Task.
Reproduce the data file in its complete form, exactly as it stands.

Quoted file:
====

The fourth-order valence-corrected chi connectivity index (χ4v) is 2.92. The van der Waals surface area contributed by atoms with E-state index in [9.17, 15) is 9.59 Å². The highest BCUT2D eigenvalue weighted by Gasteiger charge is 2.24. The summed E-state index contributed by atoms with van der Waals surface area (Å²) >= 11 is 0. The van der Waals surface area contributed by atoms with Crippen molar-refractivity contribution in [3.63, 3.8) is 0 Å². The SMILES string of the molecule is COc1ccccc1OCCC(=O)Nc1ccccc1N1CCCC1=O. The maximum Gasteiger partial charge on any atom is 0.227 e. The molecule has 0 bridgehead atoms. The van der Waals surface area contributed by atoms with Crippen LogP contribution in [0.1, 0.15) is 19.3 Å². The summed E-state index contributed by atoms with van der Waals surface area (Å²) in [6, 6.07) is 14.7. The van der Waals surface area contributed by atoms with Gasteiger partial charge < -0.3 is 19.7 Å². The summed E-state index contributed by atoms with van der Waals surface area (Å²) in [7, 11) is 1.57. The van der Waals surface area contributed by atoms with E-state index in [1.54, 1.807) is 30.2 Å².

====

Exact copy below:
The fourth-order valence-corrected chi connectivity index (χ4v) is 2.92. The van der Waals surface area contributed by atoms with E-state index in [9.17, 15) is 9.59 Å². The highest BCUT2D eigenvalue weighted by Gasteiger charge is 2.24. The summed E-state index contributed by atoms with van der Waals surface area (Å²) >= 11 is 0. The van der Waals surface area contributed by atoms with Crippen molar-refractivity contribution in [3.63, 3.8) is 0 Å². The SMILES string of the molecule is COc1ccccc1OCCC(=O)Nc1ccccc1N1CCCC1=O. The maximum Gasteiger partial charge on any atom is 0.227 e. The molecule has 0 bridgehead atoms. The van der Waals surface area contributed by atoms with Crippen LogP contribution in [0.1, 0.15) is 19.3 Å². The summed E-state index contributed by atoms with van der Waals surface area (Å²) in [6, 6.07) is 14.7. The van der Waals surface area contributed by atoms with Gasteiger partial charge < -0.3 is 19.7 Å². The summed E-state index contributed by atoms with van der Waals surface area (Å²) in [7, 11) is 1.57. The van der Waals surface area contributed by atoms with E-state index in [1.54, 1.807) is 30.2 Å².